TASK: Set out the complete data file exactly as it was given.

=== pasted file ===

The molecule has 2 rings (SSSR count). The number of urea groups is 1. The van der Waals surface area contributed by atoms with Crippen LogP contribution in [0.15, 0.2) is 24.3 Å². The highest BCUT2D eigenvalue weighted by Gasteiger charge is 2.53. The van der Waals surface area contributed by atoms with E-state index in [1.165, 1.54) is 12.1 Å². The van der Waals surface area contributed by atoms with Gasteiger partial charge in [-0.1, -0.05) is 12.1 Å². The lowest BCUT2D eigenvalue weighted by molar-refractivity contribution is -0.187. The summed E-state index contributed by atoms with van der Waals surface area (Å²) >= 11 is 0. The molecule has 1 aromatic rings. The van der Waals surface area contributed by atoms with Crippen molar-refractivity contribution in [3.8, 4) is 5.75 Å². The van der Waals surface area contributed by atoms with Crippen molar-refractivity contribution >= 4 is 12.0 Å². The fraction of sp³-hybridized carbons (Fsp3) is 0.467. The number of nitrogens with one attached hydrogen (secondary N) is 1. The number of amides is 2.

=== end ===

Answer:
The molecule has 2 rings (SSSR count). The number of urea groups is 1. The van der Waals surface area contributed by atoms with Crippen LogP contribution in [0.15, 0.2) is 24.3 Å². The highest BCUT2D eigenvalue weighted by Gasteiger charge is 2.53. The van der Waals surface area contributed by atoms with E-state index in [1.165, 1.54) is 12.1 Å². The van der Waals surface area contributed by atoms with Gasteiger partial charge in [-0.1, -0.05) is 12.1 Å². The lowest BCUT2D eigenvalue weighted by molar-refractivity contribution is -0.187. The summed E-state index contributed by atoms with van der Waals surface area (Å²) >= 11 is 0. The molecule has 1 aromatic rings. The van der Waals surface area contributed by atoms with Crippen molar-refractivity contribution in [3.8, 4) is 5.75 Å². The van der Waals surface area contributed by atoms with Crippen molar-refractivity contribution >= 4 is 12.0 Å². The fraction of sp³-hybridized carbons (Fsp3) is 0.467. The number of nitrogens with one attached hydrogen (secondary N) is 1. The number of amides is 2.